Information technology, with its ever growing demand for static and dynamic data storage with both high density and high speed, is one of the driving forces behind the advancement of nanotechnology. This is illustrated by the famous Moore’s law, which describes the temporal development of transistor densities in related integrated circuits and extrapolates to a 10 nm node fabrication by 2017. Similarly, the less popular Kryder’s law projects the areal storage density for magnetic disks at 40 terabytes per square inch by 2020, which translates into approximately 20 nm per byte. Magnetic recording is the technology of choice for large data storage applications as well as for the next generation of nonvolatile, random access memory technologies. Therefore, worldwide activity in this field (including the choice of magnetic materials as well as their resulting properties when fabricated as nanoscale units) is a natural consequence. Thus, it also seems natural that the Beilstein Nanotechnology Symposia series would focus on the topic “Magnetization dynamics on the nanometer scale” for the 2015 event.
Although the Symposium was dedicated to basic physics with a focus on fundamental problems related to magnetization dynamics, these applications were the driving force that triggered the idea to arrange the oral and poster contributions around two extended talks reviewing the state-of-the-art and envisioning possible future trends for magnetic data storage. The first, also serving as the opening talk, was given by Manfred Albrecht (University Augsburg) on Sunday evening. This talk concentrated on bit patterned media and suitable materials optimized for that purpose. In this context, Fe/Pt/Cu was mentioned as a promising candidate material where patterning could be performed by a combination of nanoimprinting and etching. The second talk, delivered by Stuart Parkin (MPI Halle) on Tuesday evening, reported on a recent improvement in racetrack memory that was previously introduced by his group. The new design, comprised of a pair of antiparallel-magnetized nanowires separated by a heavy-metal layer, leads to a much higher domain wall velocity due to current-induced spin-orbit torque in the heavy metal and compensated dipolar fields for the synthetic antiferromagnetic structure.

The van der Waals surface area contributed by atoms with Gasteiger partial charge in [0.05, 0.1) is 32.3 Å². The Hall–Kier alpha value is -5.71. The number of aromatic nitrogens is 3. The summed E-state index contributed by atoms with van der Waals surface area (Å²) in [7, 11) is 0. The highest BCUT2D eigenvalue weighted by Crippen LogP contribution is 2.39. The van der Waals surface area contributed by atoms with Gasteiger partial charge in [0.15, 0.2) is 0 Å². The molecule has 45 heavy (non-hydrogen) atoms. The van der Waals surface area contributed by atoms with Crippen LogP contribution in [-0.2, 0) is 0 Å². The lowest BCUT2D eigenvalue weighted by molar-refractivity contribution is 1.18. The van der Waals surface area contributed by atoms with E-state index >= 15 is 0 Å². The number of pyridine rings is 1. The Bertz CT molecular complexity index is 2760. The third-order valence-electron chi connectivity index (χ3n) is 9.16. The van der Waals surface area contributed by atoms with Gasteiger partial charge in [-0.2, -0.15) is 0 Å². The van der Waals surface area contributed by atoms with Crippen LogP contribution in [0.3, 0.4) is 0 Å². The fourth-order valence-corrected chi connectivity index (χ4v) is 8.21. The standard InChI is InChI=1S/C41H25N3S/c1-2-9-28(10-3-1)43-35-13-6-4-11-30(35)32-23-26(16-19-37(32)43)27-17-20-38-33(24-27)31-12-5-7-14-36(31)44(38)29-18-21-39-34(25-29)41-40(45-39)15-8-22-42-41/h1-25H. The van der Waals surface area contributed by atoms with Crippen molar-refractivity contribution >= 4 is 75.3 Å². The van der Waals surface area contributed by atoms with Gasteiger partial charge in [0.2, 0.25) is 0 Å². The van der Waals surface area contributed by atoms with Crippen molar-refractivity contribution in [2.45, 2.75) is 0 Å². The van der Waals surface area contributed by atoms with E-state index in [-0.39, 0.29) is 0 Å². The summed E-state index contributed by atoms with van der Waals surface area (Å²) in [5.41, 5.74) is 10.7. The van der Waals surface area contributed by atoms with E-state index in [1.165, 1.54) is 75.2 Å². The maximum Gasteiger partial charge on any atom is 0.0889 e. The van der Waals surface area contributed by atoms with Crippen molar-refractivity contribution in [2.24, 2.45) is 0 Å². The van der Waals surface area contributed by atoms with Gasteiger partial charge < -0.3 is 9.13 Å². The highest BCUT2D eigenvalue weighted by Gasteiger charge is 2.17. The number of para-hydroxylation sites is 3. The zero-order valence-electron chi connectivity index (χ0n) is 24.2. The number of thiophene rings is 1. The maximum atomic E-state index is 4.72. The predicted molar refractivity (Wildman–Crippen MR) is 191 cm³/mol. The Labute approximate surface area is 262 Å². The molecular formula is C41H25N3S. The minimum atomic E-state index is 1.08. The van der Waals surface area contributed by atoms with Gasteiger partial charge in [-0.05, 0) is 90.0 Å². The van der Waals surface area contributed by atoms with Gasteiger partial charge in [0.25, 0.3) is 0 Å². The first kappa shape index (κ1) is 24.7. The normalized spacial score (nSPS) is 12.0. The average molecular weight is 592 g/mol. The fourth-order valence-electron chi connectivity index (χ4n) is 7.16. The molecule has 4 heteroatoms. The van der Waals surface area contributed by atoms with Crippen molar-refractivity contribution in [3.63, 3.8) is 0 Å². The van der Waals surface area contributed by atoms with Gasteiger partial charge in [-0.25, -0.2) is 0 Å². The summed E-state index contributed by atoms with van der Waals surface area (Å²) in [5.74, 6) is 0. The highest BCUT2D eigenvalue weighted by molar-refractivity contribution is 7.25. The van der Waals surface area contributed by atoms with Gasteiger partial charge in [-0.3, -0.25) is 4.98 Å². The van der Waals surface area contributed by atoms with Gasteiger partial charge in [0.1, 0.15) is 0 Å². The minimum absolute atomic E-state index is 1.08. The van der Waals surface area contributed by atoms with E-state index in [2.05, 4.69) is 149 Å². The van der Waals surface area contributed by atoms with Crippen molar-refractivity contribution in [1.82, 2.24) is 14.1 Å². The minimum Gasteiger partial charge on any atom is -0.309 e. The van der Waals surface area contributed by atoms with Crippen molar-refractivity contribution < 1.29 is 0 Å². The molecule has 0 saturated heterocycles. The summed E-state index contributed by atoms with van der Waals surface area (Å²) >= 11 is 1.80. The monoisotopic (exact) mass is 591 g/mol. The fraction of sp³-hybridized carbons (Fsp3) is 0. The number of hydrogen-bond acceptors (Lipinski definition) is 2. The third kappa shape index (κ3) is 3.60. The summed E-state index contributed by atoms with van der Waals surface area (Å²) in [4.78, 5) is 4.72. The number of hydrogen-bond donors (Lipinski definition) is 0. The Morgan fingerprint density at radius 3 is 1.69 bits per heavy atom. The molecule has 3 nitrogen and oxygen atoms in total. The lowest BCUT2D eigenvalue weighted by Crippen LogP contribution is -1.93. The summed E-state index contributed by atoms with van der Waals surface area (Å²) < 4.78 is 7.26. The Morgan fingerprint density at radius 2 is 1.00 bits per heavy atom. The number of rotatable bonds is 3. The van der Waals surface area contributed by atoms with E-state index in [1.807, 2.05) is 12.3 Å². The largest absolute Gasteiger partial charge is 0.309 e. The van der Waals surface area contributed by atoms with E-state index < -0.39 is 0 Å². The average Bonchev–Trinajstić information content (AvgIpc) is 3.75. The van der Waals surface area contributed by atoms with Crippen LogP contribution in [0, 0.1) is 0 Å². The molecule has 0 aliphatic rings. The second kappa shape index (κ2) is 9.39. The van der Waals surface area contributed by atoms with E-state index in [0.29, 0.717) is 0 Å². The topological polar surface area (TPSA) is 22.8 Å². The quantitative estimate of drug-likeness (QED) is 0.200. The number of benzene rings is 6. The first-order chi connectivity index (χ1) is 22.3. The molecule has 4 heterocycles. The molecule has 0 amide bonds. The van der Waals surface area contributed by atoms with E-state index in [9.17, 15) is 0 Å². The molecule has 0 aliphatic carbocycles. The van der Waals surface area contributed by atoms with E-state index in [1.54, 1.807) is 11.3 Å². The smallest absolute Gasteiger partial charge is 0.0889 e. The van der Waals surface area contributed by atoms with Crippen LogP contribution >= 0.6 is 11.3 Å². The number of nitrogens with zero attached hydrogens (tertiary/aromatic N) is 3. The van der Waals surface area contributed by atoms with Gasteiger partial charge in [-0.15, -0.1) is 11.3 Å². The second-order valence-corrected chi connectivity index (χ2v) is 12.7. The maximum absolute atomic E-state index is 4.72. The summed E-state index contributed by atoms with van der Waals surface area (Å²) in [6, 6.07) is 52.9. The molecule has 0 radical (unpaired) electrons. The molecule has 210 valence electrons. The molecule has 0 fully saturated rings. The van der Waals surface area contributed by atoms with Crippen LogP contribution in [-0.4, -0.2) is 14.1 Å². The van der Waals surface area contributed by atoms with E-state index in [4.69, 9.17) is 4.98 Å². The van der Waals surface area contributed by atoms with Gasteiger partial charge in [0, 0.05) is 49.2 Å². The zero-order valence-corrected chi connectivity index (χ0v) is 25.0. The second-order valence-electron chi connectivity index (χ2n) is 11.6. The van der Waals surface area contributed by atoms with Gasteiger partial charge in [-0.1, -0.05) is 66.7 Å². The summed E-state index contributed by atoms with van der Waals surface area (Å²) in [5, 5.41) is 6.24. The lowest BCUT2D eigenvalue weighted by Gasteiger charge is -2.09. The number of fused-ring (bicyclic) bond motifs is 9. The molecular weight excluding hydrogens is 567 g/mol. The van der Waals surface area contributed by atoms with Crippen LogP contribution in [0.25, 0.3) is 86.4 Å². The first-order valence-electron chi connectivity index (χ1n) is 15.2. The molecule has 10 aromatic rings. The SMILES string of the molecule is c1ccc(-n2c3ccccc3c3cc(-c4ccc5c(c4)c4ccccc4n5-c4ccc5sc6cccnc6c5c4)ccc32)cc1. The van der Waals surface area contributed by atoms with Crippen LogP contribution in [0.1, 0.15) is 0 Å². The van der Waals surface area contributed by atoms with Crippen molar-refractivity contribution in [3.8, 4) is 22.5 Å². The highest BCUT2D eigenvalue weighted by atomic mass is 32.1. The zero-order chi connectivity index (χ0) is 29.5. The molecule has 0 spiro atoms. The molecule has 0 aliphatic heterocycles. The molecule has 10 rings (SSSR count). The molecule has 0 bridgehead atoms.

The main topic of the Symposium was immediately introduced in the Monday morning session by a description of how theory tackles the problem of ultrafast, light-induced magnetization/demagnetization. Emphasis was placed on the essential mechanisms involved with a distinction between local and nonlocal spin-flip processes. All the points addressed in the theoretical introduction were picked up again in the subsequent experimental contributions based on pump–probe experiments performed on multilayer systems. Such systems allow for the analysis of light-induced spin transfer torque (STT) and even the distinction between the transfer of “hot” electrons and the spin-Seebeck effect due to the high temperature gradients generated. Additional insights were reported, delivering element-specific information on fast and ultrafast magnetization dynamics in complex, multi-sublattice magnets and multilayer magnetic structures by employing a transverse magneto-optical Kerr geometry and using extreme ultraviolet pulses from high-harmonic generation. Similarly, time-resolved photoemission (employing femtosecond, higher-order harmonic, vacuum ultraviolet pulses) and parallel recording the 4f magnetic linear dichroism (MLD) and the exchange splitting of the 5d minority and majority spin valence bands in gadolinium revealed a surprising breakdown of the intra-atomic exchange upon femtosecond laser excitation. Spin-transfer torque played an important role quite generally and was addressed quite often, including the idea to exploit STT to compensate for magnetic damping, and thus, to possibly establish spin-torque oscillators. The most interesting point in this context was that from an experimental point-of-view, the confirmation of local or nonlocal spin flips as the cause of magnetization dynamics appears to be by no means clear cut. Rather, both mechanisms appear to contribute to ultrafast demagnetization. Yet another recent example employing nanolithography to fabricate nanopillars of Co/Cu layers with a megahertz lock-in X-ray spectromicroscopy technique demonstrated STT. The application of a nanosecond, electrical pulse produced a strong spin-polarized current flow between thin Co and Cu layers. This transferred an average transient magnetic moment of 1 × 10−5·μB per Cu atom, which was found to be parallel to the magnetization in Co.